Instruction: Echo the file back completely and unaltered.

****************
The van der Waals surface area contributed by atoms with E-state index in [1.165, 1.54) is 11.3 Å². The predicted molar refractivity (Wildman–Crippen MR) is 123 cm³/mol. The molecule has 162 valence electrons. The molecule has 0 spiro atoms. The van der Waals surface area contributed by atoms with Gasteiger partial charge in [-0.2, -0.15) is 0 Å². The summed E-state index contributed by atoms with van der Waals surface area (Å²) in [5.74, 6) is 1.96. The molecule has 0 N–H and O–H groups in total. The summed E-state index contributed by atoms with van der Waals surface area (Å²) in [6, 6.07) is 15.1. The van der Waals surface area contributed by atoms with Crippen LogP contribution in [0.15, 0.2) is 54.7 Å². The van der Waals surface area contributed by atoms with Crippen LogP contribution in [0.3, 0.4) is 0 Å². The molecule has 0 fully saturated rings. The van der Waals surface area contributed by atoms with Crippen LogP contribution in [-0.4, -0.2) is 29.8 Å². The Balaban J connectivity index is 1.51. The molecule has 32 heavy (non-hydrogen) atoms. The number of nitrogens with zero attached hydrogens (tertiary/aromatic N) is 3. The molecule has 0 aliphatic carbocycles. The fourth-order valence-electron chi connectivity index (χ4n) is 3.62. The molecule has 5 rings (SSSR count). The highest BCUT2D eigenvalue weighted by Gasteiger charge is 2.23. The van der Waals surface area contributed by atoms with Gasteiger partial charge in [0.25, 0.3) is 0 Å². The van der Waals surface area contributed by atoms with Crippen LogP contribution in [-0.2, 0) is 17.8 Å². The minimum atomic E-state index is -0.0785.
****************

The van der Waals surface area contributed by atoms with E-state index in [1.165, 1.54) is 11.3 Å². The predicted molar refractivity (Wildman–Crippen MR) is 123 cm³/mol. The molecule has 162 valence electrons. The molecule has 0 spiro atoms. The van der Waals surface area contributed by atoms with Gasteiger partial charge in [-0.2, -0.15) is 0 Å². The summed E-state index contributed by atoms with van der Waals surface area (Å²) in [5.74, 6) is 1.96. The molecule has 0 N–H and O–H groups in total. The summed E-state index contributed by atoms with van der Waals surface area (Å²) in [6, 6.07) is 15.1. The van der Waals surface area contributed by atoms with Crippen LogP contribution in [0.15, 0.2) is 54.7 Å². The van der Waals surface area contributed by atoms with Crippen LogP contribution in [0.3, 0.4) is 0 Å². The molecule has 0 fully saturated rings. The van der Waals surface area contributed by atoms with Crippen LogP contribution in [-0.4, -0.2) is 29.8 Å². The Balaban J connectivity index is 1.51. The molecule has 32 heavy (non-hydrogen) atoms. The number of nitrogens with zero attached hydrogens (tertiary/aromatic N) is 3. The molecule has 0 aliphatic carbocycles. The fourth-order valence-electron chi connectivity index (χ4n) is 3.62. The molecule has 5 rings (SSSR count). The highest BCUT2D eigenvalue weighted by Gasteiger charge is 2.23. The van der Waals surface area contributed by atoms with Gasteiger partial charge in [0.25, 0.3) is 0 Å². The van der Waals surface area contributed by atoms with Crippen LogP contribution in [-0.2, 0) is 17.8 Å². The minimum atomic E-state index is -0.0785.